Sheryl Cwele bids for acquittal on drugs charges

Sheryl Cwele, the wife of State Security Minister Siyabonga Cwele, should be acquitted of three drug-trafficking charges because there is nothing linking her to the crime, the high court sitting in Ramsgate heard on Wednesday.

“No evidence exists to suggest there was a discussion about drugs,” Cwele’s advocate, Mvuseni Ngubane, submitted in the application.

Cwele and her Nigerian co-accused, Frank Nabolisa, have pleaded not guilty to charges of dealing or conspiring to deal in drugs; procuring a woman called Charmaine Moss to collect drugs in Turkey; and procuring another woman, Tessa Beetge, to smuggle cocaine from South America.

Beetge was arrested when 10kg of cocaine were found in her luggage in Brazil in 2008 and is serving a jail sentence in São Paolo.

Moss has turned state witness.

Ngubane told the court that Cwele had not denied knowing Nabolisa, Beetge and Moss. He said she introduced the women to Nabolisa because he had told her he was looking for white people to work for his company in South Africa and abroad.

‘She had no knowledge of the crime’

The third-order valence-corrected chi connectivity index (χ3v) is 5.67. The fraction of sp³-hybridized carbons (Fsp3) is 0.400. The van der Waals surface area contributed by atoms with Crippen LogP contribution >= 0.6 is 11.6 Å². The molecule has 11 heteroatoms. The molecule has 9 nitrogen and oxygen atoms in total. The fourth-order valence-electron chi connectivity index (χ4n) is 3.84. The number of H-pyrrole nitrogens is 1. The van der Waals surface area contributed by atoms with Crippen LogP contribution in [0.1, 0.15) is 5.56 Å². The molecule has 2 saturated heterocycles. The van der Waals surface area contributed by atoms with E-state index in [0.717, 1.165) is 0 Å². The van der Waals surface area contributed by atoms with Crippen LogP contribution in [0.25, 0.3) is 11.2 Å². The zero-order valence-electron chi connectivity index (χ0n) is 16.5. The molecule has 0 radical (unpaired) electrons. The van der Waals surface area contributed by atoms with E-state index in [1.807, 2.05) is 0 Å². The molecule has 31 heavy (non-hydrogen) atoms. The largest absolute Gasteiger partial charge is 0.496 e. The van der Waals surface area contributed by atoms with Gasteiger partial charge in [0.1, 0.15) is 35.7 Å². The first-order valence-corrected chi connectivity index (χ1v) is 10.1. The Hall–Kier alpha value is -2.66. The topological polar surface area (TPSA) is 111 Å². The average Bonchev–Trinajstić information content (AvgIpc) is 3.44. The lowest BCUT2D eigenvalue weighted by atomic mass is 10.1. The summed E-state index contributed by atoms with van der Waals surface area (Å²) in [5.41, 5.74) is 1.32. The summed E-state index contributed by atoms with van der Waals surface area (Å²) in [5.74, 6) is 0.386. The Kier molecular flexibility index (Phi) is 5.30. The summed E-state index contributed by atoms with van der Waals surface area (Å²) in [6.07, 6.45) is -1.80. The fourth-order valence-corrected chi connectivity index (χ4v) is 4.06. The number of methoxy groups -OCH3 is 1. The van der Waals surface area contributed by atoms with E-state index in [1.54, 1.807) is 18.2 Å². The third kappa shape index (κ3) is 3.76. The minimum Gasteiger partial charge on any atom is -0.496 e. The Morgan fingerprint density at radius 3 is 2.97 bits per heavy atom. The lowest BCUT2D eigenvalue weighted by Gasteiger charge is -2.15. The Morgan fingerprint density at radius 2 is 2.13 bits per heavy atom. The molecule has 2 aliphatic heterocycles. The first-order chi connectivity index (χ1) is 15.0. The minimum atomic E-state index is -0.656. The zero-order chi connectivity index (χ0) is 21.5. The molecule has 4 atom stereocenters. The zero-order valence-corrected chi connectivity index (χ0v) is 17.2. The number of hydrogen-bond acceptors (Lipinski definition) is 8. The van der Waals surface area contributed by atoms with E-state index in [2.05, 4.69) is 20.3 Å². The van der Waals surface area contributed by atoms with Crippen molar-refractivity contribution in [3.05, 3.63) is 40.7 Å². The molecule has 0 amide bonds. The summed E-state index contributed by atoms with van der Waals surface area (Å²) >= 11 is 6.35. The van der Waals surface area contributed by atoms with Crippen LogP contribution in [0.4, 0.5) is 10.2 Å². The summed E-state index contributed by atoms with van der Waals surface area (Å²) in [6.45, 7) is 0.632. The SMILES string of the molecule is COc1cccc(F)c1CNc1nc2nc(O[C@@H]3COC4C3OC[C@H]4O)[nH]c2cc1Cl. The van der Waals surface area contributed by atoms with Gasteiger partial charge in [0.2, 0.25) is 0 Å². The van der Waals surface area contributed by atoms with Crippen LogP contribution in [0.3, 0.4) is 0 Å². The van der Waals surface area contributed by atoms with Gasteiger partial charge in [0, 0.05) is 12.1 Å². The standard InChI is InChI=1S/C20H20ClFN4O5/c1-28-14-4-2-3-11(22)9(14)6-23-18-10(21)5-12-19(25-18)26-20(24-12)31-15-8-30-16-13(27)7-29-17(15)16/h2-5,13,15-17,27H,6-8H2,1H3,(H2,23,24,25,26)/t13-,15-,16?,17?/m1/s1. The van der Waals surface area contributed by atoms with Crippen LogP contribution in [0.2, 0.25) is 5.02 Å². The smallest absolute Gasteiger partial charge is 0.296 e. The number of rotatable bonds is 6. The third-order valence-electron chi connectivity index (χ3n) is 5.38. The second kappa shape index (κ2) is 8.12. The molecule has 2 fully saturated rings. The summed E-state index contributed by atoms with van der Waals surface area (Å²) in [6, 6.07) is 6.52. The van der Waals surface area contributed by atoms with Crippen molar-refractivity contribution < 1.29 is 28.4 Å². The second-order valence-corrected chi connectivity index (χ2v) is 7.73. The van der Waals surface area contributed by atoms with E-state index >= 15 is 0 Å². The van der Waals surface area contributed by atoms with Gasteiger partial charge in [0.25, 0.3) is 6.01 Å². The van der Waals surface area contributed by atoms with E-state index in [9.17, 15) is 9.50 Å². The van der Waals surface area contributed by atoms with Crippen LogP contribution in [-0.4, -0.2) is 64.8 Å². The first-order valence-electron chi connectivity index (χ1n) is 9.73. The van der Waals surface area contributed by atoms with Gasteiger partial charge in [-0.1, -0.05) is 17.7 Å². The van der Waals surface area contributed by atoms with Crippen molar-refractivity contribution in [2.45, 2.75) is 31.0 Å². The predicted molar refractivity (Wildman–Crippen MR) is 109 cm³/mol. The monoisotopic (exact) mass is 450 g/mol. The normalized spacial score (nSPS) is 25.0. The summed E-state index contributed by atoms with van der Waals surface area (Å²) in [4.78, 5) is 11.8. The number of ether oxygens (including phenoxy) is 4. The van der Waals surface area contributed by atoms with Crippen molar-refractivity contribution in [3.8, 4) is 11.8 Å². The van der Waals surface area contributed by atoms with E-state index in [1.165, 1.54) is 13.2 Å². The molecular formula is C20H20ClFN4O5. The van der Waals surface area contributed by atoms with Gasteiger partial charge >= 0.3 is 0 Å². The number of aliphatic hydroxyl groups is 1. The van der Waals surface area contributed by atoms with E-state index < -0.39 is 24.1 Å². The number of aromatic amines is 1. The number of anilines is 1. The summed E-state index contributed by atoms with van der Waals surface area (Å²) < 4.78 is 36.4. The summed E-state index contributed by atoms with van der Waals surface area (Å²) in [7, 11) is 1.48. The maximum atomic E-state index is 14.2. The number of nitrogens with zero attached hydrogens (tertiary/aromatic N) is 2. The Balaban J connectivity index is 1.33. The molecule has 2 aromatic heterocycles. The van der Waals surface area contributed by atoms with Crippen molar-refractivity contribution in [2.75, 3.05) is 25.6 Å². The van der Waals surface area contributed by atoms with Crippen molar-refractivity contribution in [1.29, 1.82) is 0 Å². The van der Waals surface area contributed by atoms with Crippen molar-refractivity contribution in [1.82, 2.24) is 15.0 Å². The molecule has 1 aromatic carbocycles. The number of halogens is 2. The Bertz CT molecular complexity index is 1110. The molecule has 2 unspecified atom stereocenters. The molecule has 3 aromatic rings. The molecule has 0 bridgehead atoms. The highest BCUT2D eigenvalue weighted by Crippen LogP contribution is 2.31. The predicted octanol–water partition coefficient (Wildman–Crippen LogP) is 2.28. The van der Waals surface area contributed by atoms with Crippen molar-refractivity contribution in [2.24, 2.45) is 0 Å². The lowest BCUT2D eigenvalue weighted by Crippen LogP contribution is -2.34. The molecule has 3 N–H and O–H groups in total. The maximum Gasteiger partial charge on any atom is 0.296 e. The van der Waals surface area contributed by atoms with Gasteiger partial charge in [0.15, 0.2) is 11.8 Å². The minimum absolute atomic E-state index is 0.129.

Ngubane said Cwele had admitted to communicating with Beetge while she was overseas after she complained that she could not get hold of Nabolisa.

“The state has not submitted evidence that she [Cwele] knew about drugs.

“She had no knowledge of the crime,” said Ngubane.

There was also no evidence that suggested that Beetge was recruited to deal in drugs.

Ngubane said the fact that Cwele used her own cellphone to communicate with Nabolisa and Beetge meant that she was innocent, as she might have used a public phone if she was dealing in drugs.

He said an intercepted text message on Beetge and a parcel did not mean that it was parcel of drugs. “It could mean anything,” he said.

Asked about the intercepted calls and text messages between Beetge, Nabolisa and Cwele, Ngubane said there was no proof that the evidence had not been interfered with.

Typing errors were picked up in the transcripts up Tuesday.

Argument over the acquittal application was expected to continue after the break.—Sapa

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